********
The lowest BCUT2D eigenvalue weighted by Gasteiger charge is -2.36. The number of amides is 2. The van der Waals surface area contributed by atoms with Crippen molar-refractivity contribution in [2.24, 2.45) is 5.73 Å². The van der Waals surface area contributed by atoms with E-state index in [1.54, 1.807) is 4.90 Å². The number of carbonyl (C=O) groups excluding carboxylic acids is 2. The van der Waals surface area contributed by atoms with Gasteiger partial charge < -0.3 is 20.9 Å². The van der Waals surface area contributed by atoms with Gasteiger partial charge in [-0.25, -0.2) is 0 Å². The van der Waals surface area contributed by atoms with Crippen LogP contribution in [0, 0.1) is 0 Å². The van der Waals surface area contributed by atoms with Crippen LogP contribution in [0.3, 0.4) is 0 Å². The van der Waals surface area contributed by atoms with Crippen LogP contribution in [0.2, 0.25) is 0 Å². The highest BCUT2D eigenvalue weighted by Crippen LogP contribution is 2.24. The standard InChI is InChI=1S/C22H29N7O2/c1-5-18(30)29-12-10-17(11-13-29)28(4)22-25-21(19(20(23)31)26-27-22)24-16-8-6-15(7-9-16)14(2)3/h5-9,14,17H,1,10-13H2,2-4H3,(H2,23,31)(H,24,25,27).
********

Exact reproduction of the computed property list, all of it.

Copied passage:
The lowest BCUT2D eigenvalue weighted by Gasteiger charge is -2.36. The number of amides is 2. The van der Waals surface area contributed by atoms with Crippen molar-refractivity contribution in [2.24, 2.45) is 5.73 Å². The van der Waals surface area contributed by atoms with E-state index in [1.54, 1.807) is 4.90 Å². The number of carbonyl (C=O) groups excluding carboxylic acids is 2. The van der Waals surface area contributed by atoms with Gasteiger partial charge < -0.3 is 20.9 Å². The van der Waals surface area contributed by atoms with Gasteiger partial charge in [-0.25, -0.2) is 0 Å². The van der Waals surface area contributed by atoms with Crippen LogP contribution in [0, 0.1) is 0 Å². The van der Waals surface area contributed by atoms with Crippen LogP contribution in [0.3, 0.4) is 0 Å². The van der Waals surface area contributed by atoms with Crippen LogP contribution in [0.2, 0.25) is 0 Å². The highest BCUT2D eigenvalue weighted by Crippen LogP contribution is 2.24. The standard InChI is InChI=1S/C22H29N7O2/c1-5-18(30)29-12-10-17(11-13-29)28(4)22-25-21(19(20(23)31)26-27-22)24-16-8-6-15(7-9-16)14(2)3/h5-9,14,17H,1,10-13H2,2-4H3,(H2,23,31)(H,24,25,27).